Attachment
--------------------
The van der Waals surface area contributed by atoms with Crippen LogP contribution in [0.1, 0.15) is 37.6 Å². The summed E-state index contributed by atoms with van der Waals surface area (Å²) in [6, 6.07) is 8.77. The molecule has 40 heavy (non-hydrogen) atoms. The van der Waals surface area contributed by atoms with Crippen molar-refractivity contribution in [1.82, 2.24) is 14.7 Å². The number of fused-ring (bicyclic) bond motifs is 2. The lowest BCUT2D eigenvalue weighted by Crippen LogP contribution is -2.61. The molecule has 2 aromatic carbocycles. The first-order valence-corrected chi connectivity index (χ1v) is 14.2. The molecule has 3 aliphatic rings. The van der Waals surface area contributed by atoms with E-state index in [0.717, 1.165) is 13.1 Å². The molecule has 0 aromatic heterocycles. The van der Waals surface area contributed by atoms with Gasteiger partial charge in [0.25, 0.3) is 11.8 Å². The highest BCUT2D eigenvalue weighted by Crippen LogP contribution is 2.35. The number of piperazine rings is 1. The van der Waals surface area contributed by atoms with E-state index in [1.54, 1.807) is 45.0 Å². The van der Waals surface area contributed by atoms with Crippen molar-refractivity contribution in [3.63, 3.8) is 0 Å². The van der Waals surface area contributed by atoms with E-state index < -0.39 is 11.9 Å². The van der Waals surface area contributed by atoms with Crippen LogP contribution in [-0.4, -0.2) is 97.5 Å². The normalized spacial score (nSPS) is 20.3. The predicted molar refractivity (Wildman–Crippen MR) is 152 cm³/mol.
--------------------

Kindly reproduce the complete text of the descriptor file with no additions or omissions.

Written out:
The van der Waals surface area contributed by atoms with Crippen LogP contribution in [0.1, 0.15) is 37.6 Å². The summed E-state index contributed by atoms with van der Waals surface area (Å²) in [6, 6.07) is 8.77. The molecule has 40 heavy (non-hydrogen) atoms. The van der Waals surface area contributed by atoms with Crippen molar-refractivity contribution in [1.82, 2.24) is 14.7 Å². The number of fused-ring (bicyclic) bond motifs is 2. The lowest BCUT2D eigenvalue weighted by Crippen LogP contribution is -2.61. The molecule has 2 aromatic carbocycles. The first-order valence-corrected chi connectivity index (χ1v) is 14.2. The molecule has 3 aliphatic rings. The van der Waals surface area contributed by atoms with E-state index in [0.717, 1.165) is 13.1 Å². The molecule has 0 aromatic heterocycles. The van der Waals surface area contributed by atoms with Gasteiger partial charge in [0.25, 0.3) is 11.8 Å². The highest BCUT2D eigenvalue weighted by Crippen LogP contribution is 2.35. The number of piperazine rings is 1. The van der Waals surface area contributed by atoms with E-state index in [1.54, 1.807) is 45.0 Å². The van der Waals surface area contributed by atoms with Crippen molar-refractivity contribution in [3.63, 3.8) is 0 Å². The van der Waals surface area contributed by atoms with E-state index < -0.39 is 11.9 Å². The van der Waals surface area contributed by atoms with Crippen LogP contribution in [-0.4, -0.2) is 97.5 Å². The normalized spacial score (nSPS) is 20.3. The predicted molar refractivity (Wildman–Crippen MR) is 152 cm³/mol.